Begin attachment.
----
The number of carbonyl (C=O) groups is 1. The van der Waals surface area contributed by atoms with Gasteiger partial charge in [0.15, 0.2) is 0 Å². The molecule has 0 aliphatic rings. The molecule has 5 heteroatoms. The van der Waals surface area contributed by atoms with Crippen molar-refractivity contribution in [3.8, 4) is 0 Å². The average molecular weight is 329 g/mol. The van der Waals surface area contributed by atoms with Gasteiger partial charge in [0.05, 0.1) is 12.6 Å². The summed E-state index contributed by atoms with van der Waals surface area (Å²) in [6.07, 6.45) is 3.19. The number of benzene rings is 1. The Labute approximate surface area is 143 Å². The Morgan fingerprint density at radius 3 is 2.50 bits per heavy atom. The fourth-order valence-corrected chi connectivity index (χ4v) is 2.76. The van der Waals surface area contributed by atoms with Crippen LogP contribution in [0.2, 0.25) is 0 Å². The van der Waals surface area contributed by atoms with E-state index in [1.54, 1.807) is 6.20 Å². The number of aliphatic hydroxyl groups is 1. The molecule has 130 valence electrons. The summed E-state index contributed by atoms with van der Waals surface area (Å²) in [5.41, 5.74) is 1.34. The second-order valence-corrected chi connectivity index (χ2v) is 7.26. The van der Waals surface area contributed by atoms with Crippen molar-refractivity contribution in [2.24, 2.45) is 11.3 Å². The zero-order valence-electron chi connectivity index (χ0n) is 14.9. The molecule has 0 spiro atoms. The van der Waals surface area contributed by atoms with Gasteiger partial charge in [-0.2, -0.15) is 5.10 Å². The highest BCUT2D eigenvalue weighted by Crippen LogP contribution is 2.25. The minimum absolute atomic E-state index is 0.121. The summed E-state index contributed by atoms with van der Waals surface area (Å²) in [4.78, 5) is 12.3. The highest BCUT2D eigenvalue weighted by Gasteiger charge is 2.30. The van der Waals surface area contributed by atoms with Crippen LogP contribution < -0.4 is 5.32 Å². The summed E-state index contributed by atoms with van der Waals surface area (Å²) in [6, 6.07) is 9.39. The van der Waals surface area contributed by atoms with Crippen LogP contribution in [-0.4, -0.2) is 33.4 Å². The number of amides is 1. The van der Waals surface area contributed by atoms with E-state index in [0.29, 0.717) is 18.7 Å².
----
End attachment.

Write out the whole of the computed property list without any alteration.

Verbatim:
The number of carbonyl (C=O) groups is 1. The van der Waals surface area contributed by atoms with Gasteiger partial charge in [0.15, 0.2) is 0 Å². The molecule has 0 aliphatic rings. The molecule has 5 heteroatoms. The van der Waals surface area contributed by atoms with Crippen molar-refractivity contribution in [3.8, 4) is 0 Å². The average molecular weight is 329 g/mol. The van der Waals surface area contributed by atoms with Gasteiger partial charge in [0.05, 0.1) is 12.6 Å². The summed E-state index contributed by atoms with van der Waals surface area (Å²) in [6.07, 6.45) is 3.19. The number of benzene rings is 1. The Labute approximate surface area is 143 Å². The Morgan fingerprint density at radius 3 is 2.50 bits per heavy atom. The fourth-order valence-corrected chi connectivity index (χ4v) is 2.76. The van der Waals surface area contributed by atoms with Crippen LogP contribution in [0.2, 0.25) is 0 Å². The van der Waals surface area contributed by atoms with E-state index in [1.54, 1.807) is 6.20 Å². The number of aliphatic hydroxyl groups is 1. The molecule has 130 valence electrons. The summed E-state index contributed by atoms with van der Waals surface area (Å²) in [5.41, 5.74) is 1.34. The second-order valence-corrected chi connectivity index (χ2v) is 7.26. The van der Waals surface area contributed by atoms with Crippen molar-refractivity contribution in [2.24, 2.45) is 11.3 Å². The zero-order valence-electron chi connectivity index (χ0n) is 14.9. The molecule has 0 spiro atoms. The van der Waals surface area contributed by atoms with Gasteiger partial charge in [-0.2, -0.15) is 5.10 Å². The highest BCUT2D eigenvalue weighted by Crippen LogP contribution is 2.25. The minimum absolute atomic E-state index is 0.121. The summed E-state index contributed by atoms with van der Waals surface area (Å²) in [4.78, 5) is 12.3. The highest BCUT2D eigenvalue weighted by Gasteiger charge is 2.30. The van der Waals surface area contributed by atoms with Crippen LogP contribution < -0.4 is 5.32 Å². The summed E-state index contributed by atoms with van der Waals surface area (Å²) in [6, 6.07) is 9.39. The van der Waals surface area contributed by atoms with Crippen LogP contribution in [-0.4, -0.2) is 33.4 Å². The number of amides is 1. The van der Waals surface area contributed by atoms with E-state index in [0.29, 0.717) is 18.7 Å².